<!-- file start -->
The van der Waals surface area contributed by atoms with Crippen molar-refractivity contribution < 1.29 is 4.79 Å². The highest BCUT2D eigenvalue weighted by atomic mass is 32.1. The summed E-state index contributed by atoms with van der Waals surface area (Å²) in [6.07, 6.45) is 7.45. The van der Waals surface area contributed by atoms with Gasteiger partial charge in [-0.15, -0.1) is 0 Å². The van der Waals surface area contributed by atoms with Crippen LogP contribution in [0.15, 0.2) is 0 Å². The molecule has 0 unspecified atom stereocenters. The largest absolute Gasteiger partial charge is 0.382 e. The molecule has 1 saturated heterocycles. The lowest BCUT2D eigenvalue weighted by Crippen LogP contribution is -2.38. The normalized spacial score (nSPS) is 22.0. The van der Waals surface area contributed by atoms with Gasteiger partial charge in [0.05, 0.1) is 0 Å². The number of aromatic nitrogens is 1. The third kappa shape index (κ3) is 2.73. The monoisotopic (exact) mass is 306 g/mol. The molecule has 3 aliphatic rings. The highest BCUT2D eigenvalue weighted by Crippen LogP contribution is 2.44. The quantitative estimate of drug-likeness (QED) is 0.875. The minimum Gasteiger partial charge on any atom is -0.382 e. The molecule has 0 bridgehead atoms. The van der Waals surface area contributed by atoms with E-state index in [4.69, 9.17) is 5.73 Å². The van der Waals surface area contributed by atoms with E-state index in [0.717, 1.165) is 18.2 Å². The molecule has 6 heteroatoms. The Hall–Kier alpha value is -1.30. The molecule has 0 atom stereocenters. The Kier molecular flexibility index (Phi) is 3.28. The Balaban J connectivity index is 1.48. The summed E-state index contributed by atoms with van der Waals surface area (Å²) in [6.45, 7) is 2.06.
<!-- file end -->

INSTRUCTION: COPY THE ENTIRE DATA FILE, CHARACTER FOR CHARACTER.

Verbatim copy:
The van der Waals surface area contributed by atoms with Crippen molar-refractivity contribution < 1.29 is 4.79 Å². The highest BCUT2D eigenvalue weighted by atomic mass is 32.1. The summed E-state index contributed by atoms with van der Waals surface area (Å²) in [6.07, 6.45) is 7.45. The van der Waals surface area contributed by atoms with Gasteiger partial charge in [-0.15, -0.1) is 0 Å². The van der Waals surface area contributed by atoms with Crippen LogP contribution in [0.15, 0.2) is 0 Å². The molecule has 0 unspecified atom stereocenters. The largest absolute Gasteiger partial charge is 0.382 e. The molecule has 1 saturated heterocycles. The lowest BCUT2D eigenvalue weighted by Crippen LogP contribution is -2.38. The normalized spacial score (nSPS) is 22.0. The van der Waals surface area contributed by atoms with Gasteiger partial charge in [0.05, 0.1) is 0 Å². The number of aromatic nitrogens is 1. The third kappa shape index (κ3) is 2.73. The monoisotopic (exact) mass is 306 g/mol. The molecule has 3 aliphatic rings. The highest BCUT2D eigenvalue weighted by Crippen LogP contribution is 2.44. The quantitative estimate of drug-likeness (QED) is 0.875. The minimum Gasteiger partial charge on any atom is -0.382 e. The molecule has 0 bridgehead atoms. The van der Waals surface area contributed by atoms with E-state index in [4.69, 9.17) is 5.73 Å². The van der Waals surface area contributed by atoms with E-state index in [0.717, 1.165) is 18.2 Å². The molecule has 6 heteroatoms. The Hall–Kier alpha value is -1.30. The molecule has 0 atom stereocenters. The Kier molecular flexibility index (Phi) is 3.28. The Balaban J connectivity index is 1.48. The summed E-state index contributed by atoms with van der Waals surface area (Å²) in [6.45, 7) is 2.06.